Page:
But unlike any of those other sites or tools that came before or after blogging (Livejournal, Myspace, Flickr, Facebook, Instagram, etc. etc. etc.) maintaining one’s own blog is essentially the only one that functioned just as well then as it does now (the underlying machinery is a lot more advanced now, but the general principle and organization have hardly changed). In that article I linked to above, Eric Kim is quoted as saying that “I wish I spent more time blogging.”
The last thing I’d want this piece to be is some sort of “told you so.” Instead, as someone who has been heavily involved in blogging about photography, I thought it would be worthwhile pointing out that we simply have a choice: we can run after the latest fads and buy into the latest tech bullshit coming out of Silicon Valley. Or we don’t. And thinking about blogging really is not just pining for the good old days. I think by now we have seen enough things to assess what is useful for photography and what just adds noise (and funnels more cash into corporate coffers).
Make no mistake, there are still quite a few blogs out there. Some of them are older, some are newer additions since we had that dreadful discussion about whether or not blogging was over. I spend a lot of time each week looking through these blogs, and they cover a wide ground, whether it’s intelligently reviewing exhibitions, discussing photography very academically or in a way that is enjoyable and smart, digging into the bowels of photojournalism and/or documentary photography, or whatever else. I do think I’d enjoy seeing more blogs like those, and I’d also enjoy photographers going back to creating their own sites, to make them their own instead of being just some other name on some boring looking corporate website.
In the end, what this piece is really all about is not which site to use or which tool is cool. I’m on Instagram, and I’m enjoying it while it lasts. In my relatively short time there, they already changed the site many times. Having spent time in the industry fifteen years ago, I can just imagine the gears going in the heads of the software engineers and business people about how to “improve” the experience. In reality most people seem to enjoy the site not necessarily because it’s the most ideal IT site but because of what the maybe non-ideal software does, what kinds of things it throws at you that you could have never thought of. Do I want to only see my “friends'” stuff (whatever the company might think the word “friend” means)? Hell no! I want to see the crazy shit that’s coming out of left field. But maybe your mileage varies, and you crave soulless uniformity.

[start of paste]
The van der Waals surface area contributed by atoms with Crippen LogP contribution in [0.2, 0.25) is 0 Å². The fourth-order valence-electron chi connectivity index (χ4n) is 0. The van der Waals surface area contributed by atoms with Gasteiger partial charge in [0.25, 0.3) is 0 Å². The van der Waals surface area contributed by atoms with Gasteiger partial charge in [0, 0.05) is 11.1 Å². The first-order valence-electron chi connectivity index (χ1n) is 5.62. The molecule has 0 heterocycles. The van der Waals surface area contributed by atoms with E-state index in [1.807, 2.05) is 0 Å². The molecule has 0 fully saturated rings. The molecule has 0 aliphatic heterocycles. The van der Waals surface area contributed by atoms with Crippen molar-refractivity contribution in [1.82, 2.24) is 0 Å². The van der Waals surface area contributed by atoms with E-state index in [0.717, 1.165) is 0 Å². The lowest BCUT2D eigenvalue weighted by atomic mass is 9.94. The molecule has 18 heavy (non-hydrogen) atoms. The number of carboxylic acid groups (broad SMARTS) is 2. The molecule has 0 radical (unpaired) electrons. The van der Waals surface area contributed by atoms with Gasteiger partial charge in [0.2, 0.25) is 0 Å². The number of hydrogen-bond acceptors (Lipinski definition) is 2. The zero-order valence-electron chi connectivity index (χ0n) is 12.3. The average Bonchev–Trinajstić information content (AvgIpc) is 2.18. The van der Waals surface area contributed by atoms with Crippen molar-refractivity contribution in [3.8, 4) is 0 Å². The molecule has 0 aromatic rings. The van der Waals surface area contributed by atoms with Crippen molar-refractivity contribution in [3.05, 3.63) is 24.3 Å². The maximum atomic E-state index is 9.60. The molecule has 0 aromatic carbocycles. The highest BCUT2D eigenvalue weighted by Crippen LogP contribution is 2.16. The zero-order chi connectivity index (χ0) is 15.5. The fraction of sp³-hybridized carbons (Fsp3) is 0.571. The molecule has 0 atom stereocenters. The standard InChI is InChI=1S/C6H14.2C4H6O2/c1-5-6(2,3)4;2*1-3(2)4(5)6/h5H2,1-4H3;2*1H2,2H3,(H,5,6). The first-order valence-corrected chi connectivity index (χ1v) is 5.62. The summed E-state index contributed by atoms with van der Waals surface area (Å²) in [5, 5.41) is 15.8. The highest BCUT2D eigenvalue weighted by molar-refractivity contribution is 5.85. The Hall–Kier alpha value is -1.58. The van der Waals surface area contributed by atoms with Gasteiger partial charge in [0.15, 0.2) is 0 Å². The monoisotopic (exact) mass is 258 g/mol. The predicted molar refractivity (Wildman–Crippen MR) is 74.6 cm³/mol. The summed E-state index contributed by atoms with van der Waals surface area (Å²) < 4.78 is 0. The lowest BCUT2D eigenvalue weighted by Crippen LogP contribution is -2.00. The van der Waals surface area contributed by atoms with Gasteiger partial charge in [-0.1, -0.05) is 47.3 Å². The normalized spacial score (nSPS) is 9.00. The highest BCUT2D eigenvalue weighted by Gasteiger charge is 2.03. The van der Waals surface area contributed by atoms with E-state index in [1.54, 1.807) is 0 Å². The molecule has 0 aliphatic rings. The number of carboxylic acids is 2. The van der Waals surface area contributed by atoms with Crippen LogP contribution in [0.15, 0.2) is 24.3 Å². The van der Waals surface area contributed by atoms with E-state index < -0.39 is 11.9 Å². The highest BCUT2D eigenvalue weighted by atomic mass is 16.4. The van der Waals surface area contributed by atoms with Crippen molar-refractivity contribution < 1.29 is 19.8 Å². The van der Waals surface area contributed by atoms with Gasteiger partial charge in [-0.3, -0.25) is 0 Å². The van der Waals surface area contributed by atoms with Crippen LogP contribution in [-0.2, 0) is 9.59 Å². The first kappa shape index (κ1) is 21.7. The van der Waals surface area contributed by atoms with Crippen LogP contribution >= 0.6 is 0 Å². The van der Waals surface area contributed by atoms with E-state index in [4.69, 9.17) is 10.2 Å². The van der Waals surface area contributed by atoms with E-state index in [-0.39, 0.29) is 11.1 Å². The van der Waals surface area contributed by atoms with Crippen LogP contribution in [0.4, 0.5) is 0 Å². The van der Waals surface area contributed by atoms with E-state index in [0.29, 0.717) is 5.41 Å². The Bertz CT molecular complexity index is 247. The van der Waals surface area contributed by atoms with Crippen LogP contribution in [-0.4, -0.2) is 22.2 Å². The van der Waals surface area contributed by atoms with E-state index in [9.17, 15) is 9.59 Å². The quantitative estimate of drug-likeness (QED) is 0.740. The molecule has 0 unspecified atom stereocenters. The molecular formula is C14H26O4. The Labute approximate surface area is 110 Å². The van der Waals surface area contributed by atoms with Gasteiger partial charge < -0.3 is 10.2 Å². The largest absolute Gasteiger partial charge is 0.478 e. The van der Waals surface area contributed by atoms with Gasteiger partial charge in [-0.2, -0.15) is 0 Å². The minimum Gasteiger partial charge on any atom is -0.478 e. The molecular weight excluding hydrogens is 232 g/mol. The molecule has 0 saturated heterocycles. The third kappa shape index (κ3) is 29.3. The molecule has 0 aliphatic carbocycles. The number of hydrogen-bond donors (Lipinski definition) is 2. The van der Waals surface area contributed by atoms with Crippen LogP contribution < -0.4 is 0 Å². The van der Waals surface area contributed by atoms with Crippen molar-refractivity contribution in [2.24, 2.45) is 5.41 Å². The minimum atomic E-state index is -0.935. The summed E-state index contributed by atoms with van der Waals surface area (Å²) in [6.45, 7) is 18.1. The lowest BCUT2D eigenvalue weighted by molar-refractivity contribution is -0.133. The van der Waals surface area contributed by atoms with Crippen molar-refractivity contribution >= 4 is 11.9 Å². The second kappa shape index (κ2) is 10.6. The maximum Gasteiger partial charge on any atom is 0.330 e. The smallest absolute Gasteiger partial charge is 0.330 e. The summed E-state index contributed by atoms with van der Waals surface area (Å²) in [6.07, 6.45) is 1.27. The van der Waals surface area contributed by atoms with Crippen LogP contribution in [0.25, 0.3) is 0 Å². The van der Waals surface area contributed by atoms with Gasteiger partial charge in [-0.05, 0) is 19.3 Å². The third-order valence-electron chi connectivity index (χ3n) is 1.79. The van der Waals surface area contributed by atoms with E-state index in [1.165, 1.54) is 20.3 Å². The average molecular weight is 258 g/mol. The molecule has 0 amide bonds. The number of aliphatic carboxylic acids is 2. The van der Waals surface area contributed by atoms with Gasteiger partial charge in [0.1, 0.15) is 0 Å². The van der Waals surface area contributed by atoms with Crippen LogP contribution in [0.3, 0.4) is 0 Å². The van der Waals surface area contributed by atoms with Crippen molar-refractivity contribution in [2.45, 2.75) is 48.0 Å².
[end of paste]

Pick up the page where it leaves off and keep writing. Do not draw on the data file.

The key for all of this is who is in the driver’s seat. If you’re happy with being a passenger and with having to change vehicles usually the moment you’ve become a bit comfortable, then stick with Silicon Valley’s boom-and-bust cycle. If that’s not what you want, going back to blogging is likely to give you a lot more agency. If you want to change your blog it’s you doing it, not some people who decide for you that starting tomorrow you will just see things differently, sorted now by what makes best sense for advertizers or shareholders.
And honestly, it just bothers the crap out of me that at the end of what is supposed to be a creative endeavour (let’s pretend all photography is art), it’s then shared and discussed using tools that are anything but creative. Tools made to enrich a small number of corporate CEO’s, tools that serve advertizers. Doesn’t this send the message that at the end of the day, this world of photography is only about that? About the bottom line? About success, here meaning being talked about for that short time period when a link gets clicked on? About generating Twitter “controversies” where five people will for ten minute talk about some “issue” in a thread that’s unintelligible for someone not involved? About “branding” and all that other corporate crap? Where photography is more about how to hustle, about how to sell your pictures and get the clicks than about making them? Is that what we want?
I don’t know about you, but it’s certainly not what I want.